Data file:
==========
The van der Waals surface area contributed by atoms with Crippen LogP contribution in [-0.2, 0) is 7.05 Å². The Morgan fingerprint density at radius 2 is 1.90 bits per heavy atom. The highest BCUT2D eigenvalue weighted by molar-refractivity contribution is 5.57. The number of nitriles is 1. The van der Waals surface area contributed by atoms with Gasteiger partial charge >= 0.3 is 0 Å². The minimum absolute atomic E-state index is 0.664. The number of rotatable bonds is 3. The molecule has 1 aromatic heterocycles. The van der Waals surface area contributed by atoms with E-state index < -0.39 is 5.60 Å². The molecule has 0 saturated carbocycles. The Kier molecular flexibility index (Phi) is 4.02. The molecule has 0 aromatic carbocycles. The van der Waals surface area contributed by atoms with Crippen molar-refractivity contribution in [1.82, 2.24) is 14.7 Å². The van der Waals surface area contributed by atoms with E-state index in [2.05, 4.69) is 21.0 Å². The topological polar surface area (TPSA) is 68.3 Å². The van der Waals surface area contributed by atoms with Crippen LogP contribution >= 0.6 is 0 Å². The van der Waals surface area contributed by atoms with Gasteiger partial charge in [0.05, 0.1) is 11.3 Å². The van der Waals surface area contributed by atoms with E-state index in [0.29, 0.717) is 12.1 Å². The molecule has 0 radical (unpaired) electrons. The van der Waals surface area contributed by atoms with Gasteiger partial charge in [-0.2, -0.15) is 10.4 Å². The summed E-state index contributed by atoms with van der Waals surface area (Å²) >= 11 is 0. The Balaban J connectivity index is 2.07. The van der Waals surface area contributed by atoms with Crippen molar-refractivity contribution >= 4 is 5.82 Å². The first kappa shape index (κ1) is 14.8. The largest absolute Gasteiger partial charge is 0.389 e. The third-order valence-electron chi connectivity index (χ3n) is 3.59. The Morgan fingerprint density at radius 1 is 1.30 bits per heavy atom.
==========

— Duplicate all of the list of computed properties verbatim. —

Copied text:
The van der Waals surface area contributed by atoms with Crippen LogP contribution in [-0.2, 0) is 7.05 Å². The Morgan fingerprint density at radius 2 is 1.90 bits per heavy atom. The highest BCUT2D eigenvalue weighted by molar-refractivity contribution is 5.57. The number of nitriles is 1. The van der Waals surface area contributed by atoms with Gasteiger partial charge >= 0.3 is 0 Å². The minimum absolute atomic E-state index is 0.664. The number of rotatable bonds is 3. The molecule has 1 aromatic heterocycles. The van der Waals surface area contributed by atoms with E-state index < -0.39 is 5.60 Å². The molecule has 0 saturated carbocycles. The Kier molecular flexibility index (Phi) is 4.02. The molecule has 0 aromatic carbocycles. The van der Waals surface area contributed by atoms with Crippen molar-refractivity contribution in [1.82, 2.24) is 14.7 Å². The van der Waals surface area contributed by atoms with E-state index in [2.05, 4.69) is 21.0 Å². The topological polar surface area (TPSA) is 68.3 Å². The van der Waals surface area contributed by atoms with Crippen LogP contribution >= 0.6 is 0 Å². The van der Waals surface area contributed by atoms with Gasteiger partial charge in [0.05, 0.1) is 11.3 Å². The van der Waals surface area contributed by atoms with E-state index in [0.29, 0.717) is 12.1 Å². The molecule has 0 radical (unpaired) electrons. The van der Waals surface area contributed by atoms with Gasteiger partial charge in [-0.2, -0.15) is 10.4 Å². The summed E-state index contributed by atoms with van der Waals surface area (Å²) >= 11 is 0. The Balaban J connectivity index is 2.07. The van der Waals surface area contributed by atoms with Crippen molar-refractivity contribution >= 4 is 5.82 Å². The first kappa shape index (κ1) is 14.8. The largest absolute Gasteiger partial charge is 0.389 e. The third-order valence-electron chi connectivity index (χ3n) is 3.59. The Morgan fingerprint density at radius 1 is 1.30 bits per heavy atom.